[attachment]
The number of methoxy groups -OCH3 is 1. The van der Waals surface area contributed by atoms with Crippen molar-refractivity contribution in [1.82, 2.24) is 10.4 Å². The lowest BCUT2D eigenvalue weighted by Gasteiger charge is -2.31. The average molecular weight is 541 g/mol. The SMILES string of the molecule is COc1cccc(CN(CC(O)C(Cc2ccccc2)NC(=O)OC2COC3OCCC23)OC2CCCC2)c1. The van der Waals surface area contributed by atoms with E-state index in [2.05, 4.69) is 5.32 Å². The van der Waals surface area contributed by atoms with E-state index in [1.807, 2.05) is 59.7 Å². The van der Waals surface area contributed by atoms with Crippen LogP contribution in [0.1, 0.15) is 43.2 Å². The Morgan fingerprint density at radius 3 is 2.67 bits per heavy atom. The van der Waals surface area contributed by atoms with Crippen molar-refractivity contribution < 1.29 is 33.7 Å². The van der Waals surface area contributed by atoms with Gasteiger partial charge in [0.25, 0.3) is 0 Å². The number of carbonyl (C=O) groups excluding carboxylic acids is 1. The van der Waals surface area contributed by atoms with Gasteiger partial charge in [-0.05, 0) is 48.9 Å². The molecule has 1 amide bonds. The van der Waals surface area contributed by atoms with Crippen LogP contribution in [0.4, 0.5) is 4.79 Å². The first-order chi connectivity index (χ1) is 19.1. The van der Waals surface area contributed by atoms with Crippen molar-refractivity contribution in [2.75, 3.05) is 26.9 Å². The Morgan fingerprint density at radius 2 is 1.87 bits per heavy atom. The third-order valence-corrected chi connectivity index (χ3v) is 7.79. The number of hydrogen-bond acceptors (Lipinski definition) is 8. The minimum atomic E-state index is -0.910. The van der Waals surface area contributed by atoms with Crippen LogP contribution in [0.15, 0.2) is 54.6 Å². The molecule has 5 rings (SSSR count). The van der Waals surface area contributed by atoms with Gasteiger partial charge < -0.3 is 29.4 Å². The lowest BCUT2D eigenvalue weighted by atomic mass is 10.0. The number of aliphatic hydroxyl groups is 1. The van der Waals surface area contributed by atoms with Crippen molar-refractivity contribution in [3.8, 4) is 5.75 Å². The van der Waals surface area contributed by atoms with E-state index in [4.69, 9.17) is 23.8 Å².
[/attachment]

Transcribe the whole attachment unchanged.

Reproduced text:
The number of methoxy groups -OCH3 is 1. The van der Waals surface area contributed by atoms with Crippen molar-refractivity contribution in [1.82, 2.24) is 10.4 Å². The lowest BCUT2D eigenvalue weighted by Gasteiger charge is -2.31. The average molecular weight is 541 g/mol. The SMILES string of the molecule is COc1cccc(CN(CC(O)C(Cc2ccccc2)NC(=O)OC2COC3OCCC23)OC2CCCC2)c1. The van der Waals surface area contributed by atoms with E-state index in [2.05, 4.69) is 5.32 Å². The van der Waals surface area contributed by atoms with E-state index in [1.807, 2.05) is 59.7 Å². The van der Waals surface area contributed by atoms with Crippen LogP contribution in [0.1, 0.15) is 43.2 Å². The Morgan fingerprint density at radius 3 is 2.67 bits per heavy atom. The van der Waals surface area contributed by atoms with Crippen molar-refractivity contribution < 1.29 is 33.7 Å². The van der Waals surface area contributed by atoms with Gasteiger partial charge in [0.25, 0.3) is 0 Å². The number of carbonyl (C=O) groups excluding carboxylic acids is 1. The van der Waals surface area contributed by atoms with Gasteiger partial charge in [-0.05, 0) is 48.9 Å². The molecule has 1 amide bonds. The van der Waals surface area contributed by atoms with Crippen LogP contribution in [0.4, 0.5) is 4.79 Å². The first-order chi connectivity index (χ1) is 19.1. The van der Waals surface area contributed by atoms with Crippen molar-refractivity contribution in [2.75, 3.05) is 26.9 Å². The Morgan fingerprint density at radius 2 is 1.87 bits per heavy atom. The third-order valence-corrected chi connectivity index (χ3v) is 7.79. The number of hydrogen-bond acceptors (Lipinski definition) is 8. The minimum atomic E-state index is -0.910. The van der Waals surface area contributed by atoms with Crippen LogP contribution in [0.15, 0.2) is 54.6 Å². The molecule has 5 rings (SSSR count). The van der Waals surface area contributed by atoms with Gasteiger partial charge < -0.3 is 29.4 Å². The lowest BCUT2D eigenvalue weighted by atomic mass is 10.0. The number of aliphatic hydroxyl groups is 1. The van der Waals surface area contributed by atoms with Crippen molar-refractivity contribution in [3.8, 4) is 5.75 Å². The van der Waals surface area contributed by atoms with E-state index in [4.69, 9.17) is 23.8 Å².